Message to the Congress on Trade With Hungary, China, and Romania

June 3, 1983

To the Congress of the United States:

I hereby transmit the documents required by subsection 402(d)(5) of the Trade Act of 1974 for a further 12-month extension of the authority to waive subsection (a) and (b) of section 402 of the Act. These documents constitute my decision to continue in effect this waiver authority for a further 12-month period.

I include as part of these documents my determination that further extension of the waiver authority will substantially promote the objectives of section 402. I also include my determination that continuation of the waivers applicable to the Hungarian People's Republic, the People's Republic of China and the Socialist Republic of Romania will substantially promote the objectives of section 402. The attached documents also include my reasons for extension of the waiver authority; and for my determination that continuation of the waivers currently in effect for the Hungarian People's Republic, the People's Republic of China and the Socialist Republic of Romania will substantially promote the objectives of section 402.

Ronald Reagan

The White House,

June 3, 1983.

Recommendation for Extension of Waiver Authority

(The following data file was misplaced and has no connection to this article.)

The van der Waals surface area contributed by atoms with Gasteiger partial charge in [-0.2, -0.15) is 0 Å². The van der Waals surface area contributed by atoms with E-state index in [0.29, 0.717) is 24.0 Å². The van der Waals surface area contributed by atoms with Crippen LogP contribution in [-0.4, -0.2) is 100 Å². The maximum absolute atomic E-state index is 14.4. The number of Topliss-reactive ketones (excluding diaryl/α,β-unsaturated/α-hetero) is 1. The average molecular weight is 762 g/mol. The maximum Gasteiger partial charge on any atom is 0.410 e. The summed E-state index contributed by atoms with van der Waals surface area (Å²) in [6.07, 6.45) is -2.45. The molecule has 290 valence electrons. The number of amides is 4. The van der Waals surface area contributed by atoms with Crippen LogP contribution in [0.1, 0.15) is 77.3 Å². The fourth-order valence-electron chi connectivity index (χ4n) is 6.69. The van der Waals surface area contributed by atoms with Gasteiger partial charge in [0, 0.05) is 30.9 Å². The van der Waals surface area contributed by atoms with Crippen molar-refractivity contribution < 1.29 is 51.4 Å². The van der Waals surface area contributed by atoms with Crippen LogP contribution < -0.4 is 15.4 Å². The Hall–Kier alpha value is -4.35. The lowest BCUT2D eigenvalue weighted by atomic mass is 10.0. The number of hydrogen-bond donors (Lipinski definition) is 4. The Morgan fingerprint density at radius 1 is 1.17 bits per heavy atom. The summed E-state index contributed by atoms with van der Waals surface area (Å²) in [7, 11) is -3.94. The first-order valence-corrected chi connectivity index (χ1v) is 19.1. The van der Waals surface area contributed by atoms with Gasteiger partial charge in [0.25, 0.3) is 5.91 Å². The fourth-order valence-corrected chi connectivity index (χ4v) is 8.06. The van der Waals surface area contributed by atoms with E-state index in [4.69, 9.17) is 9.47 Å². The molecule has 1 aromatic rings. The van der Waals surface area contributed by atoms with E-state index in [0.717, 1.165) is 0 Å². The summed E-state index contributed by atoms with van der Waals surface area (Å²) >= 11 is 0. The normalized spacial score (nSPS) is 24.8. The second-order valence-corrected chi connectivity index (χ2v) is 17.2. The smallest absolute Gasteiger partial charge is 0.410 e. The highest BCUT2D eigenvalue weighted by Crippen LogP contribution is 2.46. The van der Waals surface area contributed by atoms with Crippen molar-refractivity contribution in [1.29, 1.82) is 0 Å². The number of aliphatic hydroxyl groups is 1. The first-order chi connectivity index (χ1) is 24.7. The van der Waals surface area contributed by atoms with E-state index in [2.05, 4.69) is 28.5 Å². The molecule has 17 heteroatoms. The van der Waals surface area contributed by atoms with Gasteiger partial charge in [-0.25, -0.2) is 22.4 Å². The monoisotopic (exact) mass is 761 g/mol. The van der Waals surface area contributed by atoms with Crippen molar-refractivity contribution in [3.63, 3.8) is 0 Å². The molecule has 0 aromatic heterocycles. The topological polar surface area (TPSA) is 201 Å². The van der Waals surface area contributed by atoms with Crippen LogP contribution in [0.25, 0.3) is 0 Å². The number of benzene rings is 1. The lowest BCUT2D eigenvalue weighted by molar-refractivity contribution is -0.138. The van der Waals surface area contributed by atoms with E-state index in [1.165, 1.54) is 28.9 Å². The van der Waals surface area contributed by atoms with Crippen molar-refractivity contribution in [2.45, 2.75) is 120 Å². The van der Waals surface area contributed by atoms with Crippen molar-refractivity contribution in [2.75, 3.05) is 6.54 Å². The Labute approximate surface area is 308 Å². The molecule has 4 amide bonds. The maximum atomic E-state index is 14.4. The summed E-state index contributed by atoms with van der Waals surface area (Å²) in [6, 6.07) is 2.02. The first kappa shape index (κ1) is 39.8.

I recommend to the Congress that the waiver authority granted by subsection 402(c) of the Trade Act of 1974 (hereinafter ``the Act'') be further extended for twelve months. Pursuant to subsection 402(d)(5) of the Act, I have today determined that further extension of such authority will substantially promote the objectives of section 402, and that continuation of the waivers currently applicable to the Hungarian People's Republic and the People's Republic of China will also substantially promote the objectives of section 402 of the Act. With respect to the Socialist Republic of Romania, I have today also determined that continuation of the waiver currently applicable to that country will substantially promote the objectives of section 402 of the Act. This determination is based on assurances provided by the Socialist Republic of Romania that it will no longer require reimbursement to the State of education costs as a precondition to emigration, and that it will not create economic or procedural barriers to emigration. My determination is attached to this recommendation and is incorporated herein.

The general waiver authority conferred by section 402(c) of the Act is an important means for the strengthening of mutually beneficial relations between the United States and certain countries of Eastern Europe and the People's Republic of China. The waiver authority has permitted us to conclude and maintain in force bilateral trade agreements with Romania, Hungary, and the People's Republic of China. These agreements continue to be fundamental elements in our political and economic relations with those countries, including our important productive exchanges on human rights and emigration matters. Moreover, continuation of the waiver authority might permit future expansion of our bilateral relations with other countries now subject to subsections 402 (a) and (b) of the Act, should circumstances permit. I believe that these considerations clearly warrant this recommendation for renewal of the general waiver authority.